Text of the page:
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Posted: Fri Dec 07, 2018 5:15 pm
What does it mean that sigma bonds allow bound atoms to rotate? What are they rotating between and why don't pi bonds allow rotation of bound atoms?
Posted: Fri Dec 07, 2018 6:32 pm
Sigma bonds do not fixate the atoms in one position because they only bind the two atoms' s orbitals. Pi bonds however, form between the p-orbitals of two atoms and secure the top and bottom of an atom in place. Therefore, the single atom is no longer able to rotate, but must move with the other atom to which it is bound.
Posted: Fri Dec 07, 2018 10:21 pm
Sigma bonds bond end to end, allowing for more rotation (you can try this with your fingers). On the other hand, pi bonds bond side to side, allowing no rotation to occur between molecules, and thus fixing them in place.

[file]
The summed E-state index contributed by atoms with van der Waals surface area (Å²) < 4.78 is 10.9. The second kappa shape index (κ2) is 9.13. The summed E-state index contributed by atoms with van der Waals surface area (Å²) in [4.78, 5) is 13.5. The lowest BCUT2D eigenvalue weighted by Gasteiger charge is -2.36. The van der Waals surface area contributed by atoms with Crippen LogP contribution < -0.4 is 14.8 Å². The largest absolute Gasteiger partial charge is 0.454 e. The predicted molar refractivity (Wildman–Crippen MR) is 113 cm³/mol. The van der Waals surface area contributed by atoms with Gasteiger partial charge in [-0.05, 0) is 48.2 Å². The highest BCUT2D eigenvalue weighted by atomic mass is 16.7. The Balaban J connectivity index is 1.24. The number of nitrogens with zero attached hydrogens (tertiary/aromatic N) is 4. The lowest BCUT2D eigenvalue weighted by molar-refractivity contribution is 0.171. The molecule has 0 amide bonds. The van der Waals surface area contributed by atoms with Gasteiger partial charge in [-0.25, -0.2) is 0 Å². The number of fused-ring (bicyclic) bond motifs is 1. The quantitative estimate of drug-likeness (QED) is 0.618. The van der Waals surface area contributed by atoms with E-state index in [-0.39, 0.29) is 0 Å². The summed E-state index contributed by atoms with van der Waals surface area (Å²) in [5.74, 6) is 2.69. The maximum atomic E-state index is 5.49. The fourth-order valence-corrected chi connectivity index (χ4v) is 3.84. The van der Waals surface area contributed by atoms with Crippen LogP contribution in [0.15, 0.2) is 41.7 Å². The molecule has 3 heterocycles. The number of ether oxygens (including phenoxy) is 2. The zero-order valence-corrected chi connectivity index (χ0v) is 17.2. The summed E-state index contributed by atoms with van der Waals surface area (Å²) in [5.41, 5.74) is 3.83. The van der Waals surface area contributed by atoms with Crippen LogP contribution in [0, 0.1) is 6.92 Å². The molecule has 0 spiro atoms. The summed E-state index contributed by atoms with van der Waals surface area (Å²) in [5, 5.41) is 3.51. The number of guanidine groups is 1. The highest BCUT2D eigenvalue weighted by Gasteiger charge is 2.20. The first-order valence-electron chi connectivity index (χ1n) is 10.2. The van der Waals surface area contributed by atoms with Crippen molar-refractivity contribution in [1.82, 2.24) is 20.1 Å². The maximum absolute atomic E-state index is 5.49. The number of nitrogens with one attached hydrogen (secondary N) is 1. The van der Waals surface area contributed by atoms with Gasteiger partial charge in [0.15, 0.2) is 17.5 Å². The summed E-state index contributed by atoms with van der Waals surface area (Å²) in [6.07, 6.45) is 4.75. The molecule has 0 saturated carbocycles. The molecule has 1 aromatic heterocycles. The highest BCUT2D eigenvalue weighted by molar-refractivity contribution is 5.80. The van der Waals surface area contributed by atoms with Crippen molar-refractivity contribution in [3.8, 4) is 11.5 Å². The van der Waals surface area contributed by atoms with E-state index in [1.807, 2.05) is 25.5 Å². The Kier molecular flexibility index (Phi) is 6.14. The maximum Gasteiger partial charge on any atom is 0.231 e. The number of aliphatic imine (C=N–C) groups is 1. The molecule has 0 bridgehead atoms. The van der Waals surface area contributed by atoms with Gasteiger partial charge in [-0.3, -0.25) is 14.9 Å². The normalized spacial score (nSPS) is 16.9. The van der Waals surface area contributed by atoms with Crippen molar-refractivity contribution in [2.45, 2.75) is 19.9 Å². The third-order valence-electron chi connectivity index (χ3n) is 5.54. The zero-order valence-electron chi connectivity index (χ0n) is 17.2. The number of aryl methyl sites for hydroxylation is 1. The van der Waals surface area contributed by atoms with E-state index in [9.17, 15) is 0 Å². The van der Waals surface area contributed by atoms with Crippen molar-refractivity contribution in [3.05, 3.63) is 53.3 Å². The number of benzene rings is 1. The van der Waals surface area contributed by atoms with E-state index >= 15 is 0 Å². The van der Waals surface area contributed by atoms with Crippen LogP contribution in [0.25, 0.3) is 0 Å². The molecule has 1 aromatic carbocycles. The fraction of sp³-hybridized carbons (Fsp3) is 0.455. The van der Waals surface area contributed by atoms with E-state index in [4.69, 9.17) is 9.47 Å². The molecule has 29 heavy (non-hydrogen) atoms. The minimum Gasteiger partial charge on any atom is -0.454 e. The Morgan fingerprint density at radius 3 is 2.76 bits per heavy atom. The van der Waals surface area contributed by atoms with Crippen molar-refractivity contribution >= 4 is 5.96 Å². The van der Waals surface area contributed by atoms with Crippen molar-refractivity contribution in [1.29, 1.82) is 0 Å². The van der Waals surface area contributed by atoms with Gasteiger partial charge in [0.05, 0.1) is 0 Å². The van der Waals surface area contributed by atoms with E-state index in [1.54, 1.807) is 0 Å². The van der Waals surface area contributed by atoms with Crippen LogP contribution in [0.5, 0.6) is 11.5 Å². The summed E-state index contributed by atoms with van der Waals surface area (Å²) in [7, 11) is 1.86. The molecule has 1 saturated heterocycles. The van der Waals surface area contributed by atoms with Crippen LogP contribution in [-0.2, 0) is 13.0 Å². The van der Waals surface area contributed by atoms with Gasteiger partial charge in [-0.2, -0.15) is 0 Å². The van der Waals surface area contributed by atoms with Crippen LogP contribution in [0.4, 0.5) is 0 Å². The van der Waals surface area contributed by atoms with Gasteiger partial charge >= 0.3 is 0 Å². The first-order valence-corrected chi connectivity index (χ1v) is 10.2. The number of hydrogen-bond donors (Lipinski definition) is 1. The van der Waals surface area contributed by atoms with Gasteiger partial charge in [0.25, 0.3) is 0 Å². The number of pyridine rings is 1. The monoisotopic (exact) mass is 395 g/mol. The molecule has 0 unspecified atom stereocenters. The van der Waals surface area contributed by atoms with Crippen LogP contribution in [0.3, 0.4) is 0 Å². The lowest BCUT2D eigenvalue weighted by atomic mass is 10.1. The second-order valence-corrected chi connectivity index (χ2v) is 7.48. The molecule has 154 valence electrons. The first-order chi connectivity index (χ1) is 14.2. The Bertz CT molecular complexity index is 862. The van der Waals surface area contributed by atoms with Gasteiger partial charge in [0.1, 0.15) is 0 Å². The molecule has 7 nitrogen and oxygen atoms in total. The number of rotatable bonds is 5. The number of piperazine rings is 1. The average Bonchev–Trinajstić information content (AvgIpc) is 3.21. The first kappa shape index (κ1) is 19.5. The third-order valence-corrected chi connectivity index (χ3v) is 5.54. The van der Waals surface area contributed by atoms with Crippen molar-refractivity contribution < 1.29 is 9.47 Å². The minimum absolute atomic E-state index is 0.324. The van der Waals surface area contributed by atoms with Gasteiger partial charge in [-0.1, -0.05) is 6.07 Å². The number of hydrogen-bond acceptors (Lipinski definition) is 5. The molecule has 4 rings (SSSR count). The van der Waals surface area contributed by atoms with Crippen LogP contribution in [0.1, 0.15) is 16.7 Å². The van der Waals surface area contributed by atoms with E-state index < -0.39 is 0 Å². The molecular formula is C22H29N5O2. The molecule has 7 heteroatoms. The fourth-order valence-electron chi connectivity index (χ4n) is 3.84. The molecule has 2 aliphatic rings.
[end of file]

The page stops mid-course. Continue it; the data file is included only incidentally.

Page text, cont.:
Posted: Fri Dec 07, 2018 10:54 pm
This relates directly to labeling molecules as bidentate. My TA gave an example of two aspects of a molecule connected by a double bond versus a single bond. The single bond could spin any way it wanted to, so rotating one aspect of the molecule 180 degrees put the two nitrogen atoms right next to each other and allowed them to bond in another place, making the entire molecule bidentate. However, the other molecule had a double bond and was not able to rotate and become bidentate; she said this is because the pi bond that is always present in double bonds because pi bonds are more horizontal and lock the atoms into place.
Posted: Sun Dec 09, 2018 7:46 pm
Sigma bonds bond end to end, allowing the rotation to occur
Posted: Sun Dec 09, 2018 7:47 pm
However, the pi form between the p-orbitals of two atoms and secure the top and bottom of an atom in place so there can be no rotation occurring